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April 14, 2016
 
Greetings from The Excel Addict
Hi fellow Excel Addict,

Knock! Knock! (on wood). I think spring is finally here! The snow is all gone. The sun has been shining. It's been reasonably warm. Oh, I almost forgot, this is Newfoundland where we sometimes get snow in May.

Last week I showed you how to conditionally format cells based on dates in a column. Subsequently, several readers have asked if they can highlight an entire row, not just a cell, based on the condition in one column.

The answer is yes and that will be the topic of today's 'Excel in Minutes' tutorial.

If you missed my 'Excel in Seconds' newsletter on Tuesday, I showed you how to 'Avoid Moving to the Next Cell'. You can read all about it here.


H
ave a great week and keep on Excelling,
Francis Hayes (The Excel Addict)
Email:  fhayes[AT]TheExcelAddict.com


Francis Hayes (TheExcelAddict.com)


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Today's Microsoft Excel Tip

Format An Entire Row Using Conditional Formatting

Conditional Formatting is frequently used to format cells based on their contents. Sometimes however, rather than highlighting just the cell, we would like focus the reader's attention on the entire row that contains that cell.

To do this, we need to use a formula rather than selecting one of the built-in Conditional Formatting options.

In this example, we want to highlight the entire row where a student's grade in Semester 2 is lower than their grade in Semester 1. In a wider spreadsheet, having the entire row highlighted helps the viewer of the report to quickly see all of the data related to the condition being evaluated.

Conditional Format Entire Row in Microsoft Excel 2007 2010 2013 2016 365
DOWNLOAD PRACTICE FILE HERE

1) First select then entire range of data you want to format, excluding the column headings (in this example A2:C6);

2) From the Home tab, click Conditional Formatting, then click New Rule... The New Formatting Rule dialog appears;

Add New Conditional Format Rule in Microsoft Excel 2007 2010 2013 2016 365

3) In the 'Select a Rule Type' section, choose 'Use a formula to determine which cells to format';

4) In the 'Format values where this formula is true' field, we need create a formula that results in either TRUE or FALSE. For cells where this formula evaluates to TRUE, c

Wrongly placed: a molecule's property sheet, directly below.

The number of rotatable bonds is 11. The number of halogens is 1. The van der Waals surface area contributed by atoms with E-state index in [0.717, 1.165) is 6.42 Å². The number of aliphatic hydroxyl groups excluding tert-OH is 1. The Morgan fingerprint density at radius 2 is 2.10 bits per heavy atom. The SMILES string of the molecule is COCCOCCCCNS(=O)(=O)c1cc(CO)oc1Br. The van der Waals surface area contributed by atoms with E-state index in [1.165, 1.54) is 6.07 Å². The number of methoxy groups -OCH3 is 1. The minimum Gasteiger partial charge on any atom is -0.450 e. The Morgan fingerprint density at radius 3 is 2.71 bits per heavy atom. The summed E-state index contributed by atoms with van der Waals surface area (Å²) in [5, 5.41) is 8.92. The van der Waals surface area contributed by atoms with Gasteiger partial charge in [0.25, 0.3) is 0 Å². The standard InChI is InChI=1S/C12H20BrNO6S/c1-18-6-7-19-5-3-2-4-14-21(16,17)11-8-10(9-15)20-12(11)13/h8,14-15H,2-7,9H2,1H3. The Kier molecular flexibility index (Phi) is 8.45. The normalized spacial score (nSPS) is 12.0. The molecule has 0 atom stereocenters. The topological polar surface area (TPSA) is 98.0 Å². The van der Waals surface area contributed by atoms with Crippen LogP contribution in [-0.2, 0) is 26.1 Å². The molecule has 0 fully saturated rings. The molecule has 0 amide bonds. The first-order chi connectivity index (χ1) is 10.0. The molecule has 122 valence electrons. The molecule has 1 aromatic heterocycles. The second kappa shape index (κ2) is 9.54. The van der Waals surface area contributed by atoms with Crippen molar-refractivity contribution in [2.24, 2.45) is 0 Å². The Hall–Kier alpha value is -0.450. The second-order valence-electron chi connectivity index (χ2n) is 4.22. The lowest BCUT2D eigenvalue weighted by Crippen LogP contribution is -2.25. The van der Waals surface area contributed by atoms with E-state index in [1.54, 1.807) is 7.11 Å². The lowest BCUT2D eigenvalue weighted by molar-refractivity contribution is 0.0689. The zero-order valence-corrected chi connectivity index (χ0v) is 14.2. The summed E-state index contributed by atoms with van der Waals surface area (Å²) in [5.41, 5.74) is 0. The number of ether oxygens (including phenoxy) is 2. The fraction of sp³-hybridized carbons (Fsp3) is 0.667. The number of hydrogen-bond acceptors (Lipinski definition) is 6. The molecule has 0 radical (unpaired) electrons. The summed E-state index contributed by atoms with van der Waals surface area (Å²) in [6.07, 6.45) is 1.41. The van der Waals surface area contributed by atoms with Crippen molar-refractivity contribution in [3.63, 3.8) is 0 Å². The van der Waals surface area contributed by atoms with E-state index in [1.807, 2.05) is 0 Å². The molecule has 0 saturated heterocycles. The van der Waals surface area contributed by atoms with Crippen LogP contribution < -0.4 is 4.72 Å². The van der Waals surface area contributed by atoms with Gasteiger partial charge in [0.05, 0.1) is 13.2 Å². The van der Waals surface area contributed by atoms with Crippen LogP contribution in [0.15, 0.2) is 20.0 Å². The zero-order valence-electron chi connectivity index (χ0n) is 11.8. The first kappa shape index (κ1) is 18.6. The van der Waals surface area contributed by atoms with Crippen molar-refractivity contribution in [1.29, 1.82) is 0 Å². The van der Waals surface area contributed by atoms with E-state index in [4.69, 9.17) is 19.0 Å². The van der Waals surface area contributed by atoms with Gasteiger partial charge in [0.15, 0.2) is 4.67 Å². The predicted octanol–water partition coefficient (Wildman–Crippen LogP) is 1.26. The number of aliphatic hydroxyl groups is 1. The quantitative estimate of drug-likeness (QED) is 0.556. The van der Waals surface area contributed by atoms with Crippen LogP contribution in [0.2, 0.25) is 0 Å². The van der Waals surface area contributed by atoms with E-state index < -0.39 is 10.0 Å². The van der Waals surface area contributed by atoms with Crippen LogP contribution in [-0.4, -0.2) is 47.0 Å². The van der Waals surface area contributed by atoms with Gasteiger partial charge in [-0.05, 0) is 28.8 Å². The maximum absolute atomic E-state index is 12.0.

onditional formatting will be applied.

Active Cell: When you select a range of cells in Excel, all cells except for one are shaded. The one that is not shaded (remains white in most cases) is called the 'active cell'.

With Conditional Formatting, we need to use the 'active cell' in our selected range as the basis for building our formula. Since the active cell in this example is A2, we build our formula from the point of view of row 2 and we use absolute references for the columns in our formula.

The formula we use in this example is =$C2<$B2 since we are checking if the value in column C is less than the value in column B. We want to ensure that
the conditional formatting for all cells in the selection refers to columns B and C, so we use 'absolute' ($) column references. The row reference will be 'relative' (no $) since formatting will be applied relative to each row.

Conditional Formatting Formula in Microsoft Excel 2007 2010 2013 2016 365

Help with Building your Conditional Formatting Formula

If you find it difficult to create your formula in the Conditional Formatting Rule dialog, you may find easier to create the formula in your worksheet first. In an empty column next to your data,
on the same row as the active cell in your selection, create a formula for the condition you want to test that results in either TRUE or FALSE. Then copy it down the column.

Build Conditional Formatting Formula In Worksheet in Microsoft Excel 2007 2010 2013 2016 365
To check if you have your absolute and relative references correct, copy the formulas to another column and you should get the same TRUE and FALSE results.

Conditional Formula Check Cell References in Microsoft Excel 2007 2010 2013 2016 365
Once you have your formulas working correctly in the worksheet, copy the formula from the 'active row' (e.g. D2 in our example) and paste into the Conditional Formatting rule.


5) The next step is to choose formatting to apply to rows where this formula is TRUE. To do this, click on the Format... button;

6) In the Format Cells dialog, click the Fill tab and choose a background color. If you use a dark color (e.g. red) for the background, you may want to select a lighter font color (e.g. white) from Font tab;

Choose Red Fill Format in Microsoft Excel 2007 2010 2013 2016 365

7) Click OK to close the Format Cells dialog and you will see a preview of the cell formatting you've selected;
 

Conditional Format Preview in Microsoft Excel 2007 2010 2013 2016 365

8) Click OK and you will be returned to your worksheet. You should now entire rows formatted where the value in column C is less than column B.

Entire Rows Formatted With Conditional Formatting in Microsoft Excel 2007 2010 2013 2016 365
DOWNLOAD PRACTICE FILE HERE

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